yamato noodle school 4

Yamato Noodle School not only teaches how to make ramen, but also how to manage a ramen restaurant. “We teach not only how to make very tasty ramen, we also teach the management. The management is more important to succeed in this business.” Yamato Noodle School graduates are more successful than regular ramen shop owners, and has the numbers to prove it. On average, 70% of ramen shops close after 3 years, and 40% close after one year. For ramen shop owners who attended Yamato Noodle School and use their machines in their shops, only 6.6% of shops close after 3 years, and 0% close after one year. “Many of our graduates have become very famous. Not only in Japan, but students have succeeded in other countries. One-third of our students open their own ramen restaurant. This school teaches you whether or not the ramen business is suitable for you. Students can find out during our five or seven day courses if this is a good business for them or not.”

According to Mr. Fujii, what makes Yamato Noodle School special is the instructor’s knowledge of the cuisine of other countries. “We teach how to make the ramen that students want. So if they want to make ramen for customers in Switzerland, they can. I understand the food in Switzerland, and the taste of food in Switzerland too. We teach about everywhere they might open their restaurants.” No matter where you come from in the world, Yamato knows how to make ramen that will be successful in your country.

yamato noodle school 6

We also had the opportunity to sit down with Oliver, a student at Yamato Noodle School, from Switzerland. He wanted to learn the basics of ramen. He’s a chef, but as much as he tried, he couldn’t make the bowl of ramen he would like to eat. After graduation, he plans to open a ramen shop by next year. Although there are a few ramen shops in Switzerland, he says only few really get the ramen right. Oliver likes the atmosphere of this school- in the morning, they even stretch together. “There are really friendly staff working here, everyone is doing a really great job, and I am learning a lot. It’s amazing… how much you get taught here. It’s a great team. It’s just seven days, but after that, I’m sure you’re good to go.”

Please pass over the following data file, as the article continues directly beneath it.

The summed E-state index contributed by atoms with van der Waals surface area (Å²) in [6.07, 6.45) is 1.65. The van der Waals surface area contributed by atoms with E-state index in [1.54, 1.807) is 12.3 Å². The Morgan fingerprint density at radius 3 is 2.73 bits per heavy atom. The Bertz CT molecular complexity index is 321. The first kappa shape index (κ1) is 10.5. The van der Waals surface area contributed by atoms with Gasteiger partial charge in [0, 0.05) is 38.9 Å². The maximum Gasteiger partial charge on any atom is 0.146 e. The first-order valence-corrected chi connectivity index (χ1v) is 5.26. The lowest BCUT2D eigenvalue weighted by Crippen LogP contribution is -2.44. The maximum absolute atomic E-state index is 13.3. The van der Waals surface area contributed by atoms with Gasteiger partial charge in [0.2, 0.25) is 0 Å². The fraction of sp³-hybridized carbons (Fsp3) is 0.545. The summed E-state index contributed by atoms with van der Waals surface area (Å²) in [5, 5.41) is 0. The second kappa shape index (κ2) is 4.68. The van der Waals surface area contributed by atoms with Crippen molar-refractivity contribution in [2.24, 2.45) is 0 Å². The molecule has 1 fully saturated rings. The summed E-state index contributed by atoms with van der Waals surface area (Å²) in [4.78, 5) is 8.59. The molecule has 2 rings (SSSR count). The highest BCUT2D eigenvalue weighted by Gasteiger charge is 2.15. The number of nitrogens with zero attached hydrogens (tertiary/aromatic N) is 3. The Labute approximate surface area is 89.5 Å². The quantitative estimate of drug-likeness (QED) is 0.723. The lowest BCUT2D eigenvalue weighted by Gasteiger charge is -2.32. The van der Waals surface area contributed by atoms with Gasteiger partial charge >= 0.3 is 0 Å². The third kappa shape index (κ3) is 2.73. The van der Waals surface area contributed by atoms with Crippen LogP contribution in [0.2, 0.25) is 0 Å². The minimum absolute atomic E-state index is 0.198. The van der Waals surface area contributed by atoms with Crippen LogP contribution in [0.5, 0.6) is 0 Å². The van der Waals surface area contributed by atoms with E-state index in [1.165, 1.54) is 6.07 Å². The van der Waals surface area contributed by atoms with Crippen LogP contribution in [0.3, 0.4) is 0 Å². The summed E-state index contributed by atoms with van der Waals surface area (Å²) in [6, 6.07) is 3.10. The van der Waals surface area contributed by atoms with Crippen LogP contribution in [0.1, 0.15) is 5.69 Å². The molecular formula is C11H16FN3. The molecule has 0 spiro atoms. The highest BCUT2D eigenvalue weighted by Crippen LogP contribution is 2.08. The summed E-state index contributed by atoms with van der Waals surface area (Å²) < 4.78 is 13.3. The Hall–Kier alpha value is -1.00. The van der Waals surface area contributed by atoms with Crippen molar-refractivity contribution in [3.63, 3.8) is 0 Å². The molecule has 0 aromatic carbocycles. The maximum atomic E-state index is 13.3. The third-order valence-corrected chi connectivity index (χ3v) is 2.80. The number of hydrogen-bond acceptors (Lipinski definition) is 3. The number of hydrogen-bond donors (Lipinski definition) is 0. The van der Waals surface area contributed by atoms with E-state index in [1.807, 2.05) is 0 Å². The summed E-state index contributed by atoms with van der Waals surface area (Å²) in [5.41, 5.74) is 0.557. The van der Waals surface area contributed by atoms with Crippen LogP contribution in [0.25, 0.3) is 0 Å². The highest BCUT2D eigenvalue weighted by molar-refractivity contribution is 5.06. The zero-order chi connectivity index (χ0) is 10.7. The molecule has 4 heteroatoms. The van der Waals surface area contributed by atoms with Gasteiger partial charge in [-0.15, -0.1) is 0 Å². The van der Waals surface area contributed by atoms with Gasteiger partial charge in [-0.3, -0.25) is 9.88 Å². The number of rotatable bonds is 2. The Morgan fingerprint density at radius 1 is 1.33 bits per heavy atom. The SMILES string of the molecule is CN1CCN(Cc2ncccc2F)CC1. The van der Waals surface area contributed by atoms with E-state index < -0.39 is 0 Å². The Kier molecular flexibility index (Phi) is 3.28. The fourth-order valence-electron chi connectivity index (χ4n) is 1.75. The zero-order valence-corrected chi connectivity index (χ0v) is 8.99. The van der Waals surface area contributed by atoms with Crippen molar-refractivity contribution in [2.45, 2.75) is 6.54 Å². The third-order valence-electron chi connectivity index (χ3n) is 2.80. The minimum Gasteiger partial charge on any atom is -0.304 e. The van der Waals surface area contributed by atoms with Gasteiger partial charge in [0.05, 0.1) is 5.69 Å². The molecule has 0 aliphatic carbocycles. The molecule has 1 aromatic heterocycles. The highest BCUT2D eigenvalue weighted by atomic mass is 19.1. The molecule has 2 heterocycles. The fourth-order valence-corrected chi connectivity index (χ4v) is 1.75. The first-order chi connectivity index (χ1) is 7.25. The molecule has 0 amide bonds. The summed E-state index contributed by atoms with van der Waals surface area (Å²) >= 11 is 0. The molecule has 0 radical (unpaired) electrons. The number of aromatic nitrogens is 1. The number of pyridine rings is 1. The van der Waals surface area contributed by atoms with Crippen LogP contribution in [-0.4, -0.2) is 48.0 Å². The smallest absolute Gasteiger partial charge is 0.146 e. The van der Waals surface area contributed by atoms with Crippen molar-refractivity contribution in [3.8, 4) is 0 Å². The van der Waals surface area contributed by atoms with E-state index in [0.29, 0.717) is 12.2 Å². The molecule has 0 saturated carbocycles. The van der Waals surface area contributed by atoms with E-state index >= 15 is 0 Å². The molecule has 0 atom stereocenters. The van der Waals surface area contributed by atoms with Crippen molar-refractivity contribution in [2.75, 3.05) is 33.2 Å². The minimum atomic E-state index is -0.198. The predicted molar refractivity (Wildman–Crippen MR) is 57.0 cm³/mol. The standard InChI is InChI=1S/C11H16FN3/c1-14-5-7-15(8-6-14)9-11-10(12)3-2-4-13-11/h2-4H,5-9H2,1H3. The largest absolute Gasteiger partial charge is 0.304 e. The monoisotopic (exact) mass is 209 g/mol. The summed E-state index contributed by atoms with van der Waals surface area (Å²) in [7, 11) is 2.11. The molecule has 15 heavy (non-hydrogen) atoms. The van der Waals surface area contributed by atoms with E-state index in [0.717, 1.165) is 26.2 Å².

yamato noodle school 7

Yamato Noodle School is also famous for their noodle machines. “In Japan, ramen was introduced from China 100 years ago. After being introduced to Japan from China, this ramen was mixed with Japanese soba noodles, so Japanese ramen is a mix of Japanese soba and Chinese ramen. Our Japanese ramen went out all over the world because ramen noodles are made by machine. To make ramen by hand, you need ramen specialists. But it is very easy to make ramen by machine. Also, the taste is very stable when made by a machine. No matter where it’s made, it will taste the same” These ramen machines that Yamato sells are extremely beneficial when running your own ramen business. Making your own noodles in your restaurant increases your profit, increases noodle freshness, and gives a greater variety of the types of noodles you can sell.

yamato noodle school 5

Each course of instruction at the Yamato Noodle School costs about $4000. However, according to Mr. Fujii, “This price is very cheap, because in Japan, there are many famous ramen restaurants. If somebody wants to ask the famous restaurants’ owners how to make ramen, they will teach you, but for ¥5,000,000 (USD$50,000). The owner can only teach one type of ramen soup, but we teach every type of ramen soup that the student wants to learn.” So although the price might seem steep now, if you want to go into the business of ramen making, this is the place to learn the most types of ramen for the lowest price. In Japan, the course is only 7 days, and in Singapore is only 5 days. “Our students usually come from all over the world, and they want to learn ramen making and the ramen business. But one year or one month is too long, because they are very busy. In one week or five days, they can be professional. It is more convenient for everybody.”

yamato noodle school 8

So what does a typical class day at the Yamato Noodle School look like? “When students come to class in the morning, first we explain about the mindset. The mindset is the most important thing in order to understand the management and how to cook ramen. This ramen business is a very hard business because there is very strong competition in Japan and all over the world. They must never give up. I teach them to never, never give up every time.”